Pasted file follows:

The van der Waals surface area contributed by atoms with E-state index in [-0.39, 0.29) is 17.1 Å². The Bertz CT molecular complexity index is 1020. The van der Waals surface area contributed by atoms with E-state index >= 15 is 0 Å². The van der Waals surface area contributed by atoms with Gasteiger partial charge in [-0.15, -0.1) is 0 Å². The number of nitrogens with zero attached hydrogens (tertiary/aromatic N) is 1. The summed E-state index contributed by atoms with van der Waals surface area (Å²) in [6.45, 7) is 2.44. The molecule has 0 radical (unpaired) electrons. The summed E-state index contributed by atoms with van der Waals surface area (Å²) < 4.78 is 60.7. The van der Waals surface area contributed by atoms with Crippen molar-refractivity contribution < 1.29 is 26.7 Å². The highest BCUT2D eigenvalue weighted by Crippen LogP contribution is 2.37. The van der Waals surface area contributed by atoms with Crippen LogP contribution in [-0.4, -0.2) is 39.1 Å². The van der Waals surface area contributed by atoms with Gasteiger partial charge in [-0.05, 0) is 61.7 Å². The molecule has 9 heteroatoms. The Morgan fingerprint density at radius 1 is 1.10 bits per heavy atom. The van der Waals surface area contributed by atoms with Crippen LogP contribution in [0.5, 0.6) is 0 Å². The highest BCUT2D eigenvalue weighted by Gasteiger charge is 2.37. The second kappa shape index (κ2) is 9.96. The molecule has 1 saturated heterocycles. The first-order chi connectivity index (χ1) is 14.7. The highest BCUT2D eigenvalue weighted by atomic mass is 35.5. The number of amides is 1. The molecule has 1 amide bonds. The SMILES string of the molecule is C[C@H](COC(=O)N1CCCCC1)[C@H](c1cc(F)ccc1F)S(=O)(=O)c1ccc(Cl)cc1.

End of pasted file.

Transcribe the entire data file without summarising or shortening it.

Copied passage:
The van der Waals surface area contributed by atoms with E-state index in [-0.39, 0.29) is 17.1 Å². The Bertz CT molecular complexity index is 1020. The van der Waals surface area contributed by atoms with E-state index >= 15 is 0 Å². The van der Waals surface area contributed by atoms with Gasteiger partial charge in [-0.15, -0.1) is 0 Å². The number of nitrogens with zero attached hydrogens (tertiary/aromatic N) is 1. The summed E-state index contributed by atoms with van der Waals surface area (Å²) in [6.45, 7) is 2.44. The molecule has 0 radical (unpaired) electrons. The summed E-state index contributed by atoms with van der Waals surface area (Å²) < 4.78 is 60.7. The van der Waals surface area contributed by atoms with Crippen molar-refractivity contribution < 1.29 is 26.7 Å². The highest BCUT2D eigenvalue weighted by Crippen LogP contribution is 2.37. The van der Waals surface area contributed by atoms with Crippen LogP contribution in [-0.4, -0.2) is 39.1 Å². The van der Waals surface area contributed by atoms with Gasteiger partial charge in [-0.05, 0) is 61.7 Å². The molecule has 9 heteroatoms. The Morgan fingerprint density at radius 1 is 1.10 bits per heavy atom. The van der Waals surface area contributed by atoms with Crippen LogP contribution in [0.5, 0.6) is 0 Å². The highest BCUT2D eigenvalue weighted by Gasteiger charge is 2.37. The second kappa shape index (κ2) is 9.96. The molecule has 1 saturated heterocycles. The first-order chi connectivity index (χ1) is 14.7. The highest BCUT2D eigenvalue weighted by atomic mass is 35.5. The number of amides is 1. The molecule has 1 amide bonds. The SMILES string of the molecule is C[C@H](COC(=O)N1CCCCC1)[C@H](c1cc(F)ccc1F)S(=O)(=O)c1ccc(Cl)cc1.